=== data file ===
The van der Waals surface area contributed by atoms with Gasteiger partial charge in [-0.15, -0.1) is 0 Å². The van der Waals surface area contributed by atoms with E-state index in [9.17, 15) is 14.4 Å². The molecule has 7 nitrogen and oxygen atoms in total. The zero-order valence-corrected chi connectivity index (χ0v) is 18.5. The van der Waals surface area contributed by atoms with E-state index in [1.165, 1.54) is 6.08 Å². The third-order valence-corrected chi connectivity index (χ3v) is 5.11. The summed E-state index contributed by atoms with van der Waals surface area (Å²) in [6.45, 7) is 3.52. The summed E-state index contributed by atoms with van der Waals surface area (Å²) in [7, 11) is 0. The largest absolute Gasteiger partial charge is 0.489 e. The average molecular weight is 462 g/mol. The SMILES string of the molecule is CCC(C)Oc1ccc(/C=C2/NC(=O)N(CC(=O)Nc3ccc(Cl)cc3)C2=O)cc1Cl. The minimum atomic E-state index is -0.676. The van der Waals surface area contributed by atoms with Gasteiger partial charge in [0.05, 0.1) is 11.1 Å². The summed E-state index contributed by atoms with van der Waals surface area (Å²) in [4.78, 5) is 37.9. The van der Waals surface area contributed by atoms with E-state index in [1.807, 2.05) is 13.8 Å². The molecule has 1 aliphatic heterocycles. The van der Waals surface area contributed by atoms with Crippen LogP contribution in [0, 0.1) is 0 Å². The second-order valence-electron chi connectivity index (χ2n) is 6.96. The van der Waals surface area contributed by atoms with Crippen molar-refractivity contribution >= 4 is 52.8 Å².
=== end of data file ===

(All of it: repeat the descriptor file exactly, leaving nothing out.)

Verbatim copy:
The van der Waals surface area contributed by atoms with Gasteiger partial charge in [-0.15, -0.1) is 0 Å². The van der Waals surface area contributed by atoms with E-state index in [9.17, 15) is 14.4 Å². The molecule has 7 nitrogen and oxygen atoms in total. The zero-order valence-corrected chi connectivity index (χ0v) is 18.5. The van der Waals surface area contributed by atoms with E-state index in [1.165, 1.54) is 6.08 Å². The third-order valence-corrected chi connectivity index (χ3v) is 5.11. The summed E-state index contributed by atoms with van der Waals surface area (Å²) in [6.45, 7) is 3.52. The summed E-state index contributed by atoms with van der Waals surface area (Å²) in [7, 11) is 0. The largest absolute Gasteiger partial charge is 0.489 e. The average molecular weight is 462 g/mol. The SMILES string of the molecule is CCC(C)Oc1ccc(/C=C2/NC(=O)N(CC(=O)Nc3ccc(Cl)cc3)C2=O)cc1Cl. The minimum atomic E-state index is -0.676. The van der Waals surface area contributed by atoms with Gasteiger partial charge in [0.05, 0.1) is 11.1 Å². The summed E-state index contributed by atoms with van der Waals surface area (Å²) in [4.78, 5) is 37.9. The van der Waals surface area contributed by atoms with E-state index in [1.807, 2.05) is 13.8 Å². The molecule has 1 aliphatic heterocycles. The van der Waals surface area contributed by atoms with Crippen LogP contribution in [0, 0.1) is 0 Å². The second-order valence-electron chi connectivity index (χ2n) is 6.96. The van der Waals surface area contributed by atoms with Crippen molar-refractivity contribution >= 4 is 52.8 Å².